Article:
BURKE: The University should provide an ADA accessible Lawn room

The University needs to continue to make the Academical Village an inclusive space by creating an ADA accessible Lawn room

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For individuals with physical disabilities, tours are made difficult by the significant physical barriers that exist on the Lawn. 

Danny Bass | Cavalier Daily

When people think of the University, they most likely picture the iconic Lawn and Rotunda. Living on the Lawn is one of the highest honors a student can receive, as it is located at the very center of our University community and has been so integral to our school’s history. However, since the Lawn and Rotunda are designated UNESCO World Heritage Sites, these spaces are not legally required to comply with the Americans with Disabilities Act. As such, no Lawn rooms are currently ADA accessible, which creates a significant obstacle in the University’s desire for equity and inclusion. 

Constructing wheelchair ramps between the terraces of the Lawn was a huge step towards inclusivity on the Lawn. For the first time in the University’s history, it is now possible for individuals with disabilities to travel from tier to tier without exiting the Lawn. Prior to the construction of the Lawn ramps, in order for an individual with disabilities to travel from the Rotunda down to Old Cabell Hall, they were forced to exit the Lawn altogether. Not only does this add extra time to their trip, but it also takes away a significant aspect of a typical University experience. In particular, whenever prospective students, their parents or other curious individuals come to tour the University, a visit to the Lawn and the Rotunda is undoubtedly a highlight of their experience. For individuals with physical disabilities, however, tours are made difficult by the significant physical barriers that exist on the Lawn, meaning they cannot fully experience the most beautiful parts of the University. 

Although the recent addition of Lawn ramps has opened a new window for a more inclusive University, we must demand an ADA accessible Lawn room so that our community can truly be considered an accessible space for all. Jefferson’s intent for the Lawn was a space for living, learning, exploration and democracy. While it is important to recognize and appreciate the historic beauty of the Lawn, it is also extremely important to honor his intent. The Lawn is not simply a museum — it is a space for all students and faculty to engage with the spirit of academia and community. If we want it to be a space where the entire University feels welcome, we need to continue to strive towards a more inclusive infrastructure.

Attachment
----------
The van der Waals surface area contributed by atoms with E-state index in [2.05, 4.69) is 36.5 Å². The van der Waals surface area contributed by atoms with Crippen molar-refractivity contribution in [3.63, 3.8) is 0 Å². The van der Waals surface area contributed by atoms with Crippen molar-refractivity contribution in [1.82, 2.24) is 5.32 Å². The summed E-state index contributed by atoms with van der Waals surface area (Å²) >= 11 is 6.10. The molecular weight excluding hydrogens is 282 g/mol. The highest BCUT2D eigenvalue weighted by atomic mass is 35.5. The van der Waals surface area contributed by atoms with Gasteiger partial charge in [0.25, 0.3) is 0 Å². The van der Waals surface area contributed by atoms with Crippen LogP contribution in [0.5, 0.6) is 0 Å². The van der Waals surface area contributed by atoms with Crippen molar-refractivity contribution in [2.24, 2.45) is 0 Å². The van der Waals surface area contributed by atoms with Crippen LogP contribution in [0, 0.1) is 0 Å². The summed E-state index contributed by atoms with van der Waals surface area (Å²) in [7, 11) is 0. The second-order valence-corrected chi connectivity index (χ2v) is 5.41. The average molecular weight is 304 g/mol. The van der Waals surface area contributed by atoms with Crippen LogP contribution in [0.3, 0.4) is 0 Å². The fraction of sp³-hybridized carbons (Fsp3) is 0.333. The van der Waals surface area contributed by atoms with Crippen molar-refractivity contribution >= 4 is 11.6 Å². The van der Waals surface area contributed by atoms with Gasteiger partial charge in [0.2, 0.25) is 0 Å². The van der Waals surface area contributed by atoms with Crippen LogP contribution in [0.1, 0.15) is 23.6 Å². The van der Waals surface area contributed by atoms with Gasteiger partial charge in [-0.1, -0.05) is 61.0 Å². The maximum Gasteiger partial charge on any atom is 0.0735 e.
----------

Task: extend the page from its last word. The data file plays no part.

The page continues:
All around Grounds, positive steps towards inclusivity are taking place. The newly renovated dorms have gender inclusive bathrooms, exemplify another stride towards inclusive infrastructure on Grounds. Additionally, President Jim Ryan recently announced the Universities transition to pay all full time employees a living wage of $15 dollars an hour. We as a community must press on and continue making the University more inclusive by showing overwhelming student and faculty support for an ADA accessible Lawn room. 

Recently, the Student Council Representative Body passed a resolution in support of the Lawn ramps and continued accessibility of the Lawn. This expression in support of the University's efforts to make the Academical Village more accessible shows that the student body overwhelmingly supports accessibility of the Lawn. Students want an accessible Lawn, and the University should work to implement their goals.

The Student Council Buildings and Grounds Committee has been working this year to create a feasibility study to determine the potential to adapt a few of the Lawn rooms to be ADA compliant. Through collaboration with Facilities Management, the Office of the Architect, the Student Disability Access Center, Disability Advocacy and Action Committee and Housing and Residence Life, the Buildings and Grounds Committee has begun the process of developing a feasibility study. 

Having this concrete plan of action for adaptation will allow for future Lawn residents, regardless of their physical ability, to enjoy the honor of living in a Lawn room. In addition, it will also demonstrate that all types of bodies are welcomed and encouraged to experience and live on the Lawn.

Olivia Burke is a second-year student in the Curry School and a member of the Student Council Building and Grounds Committee. 

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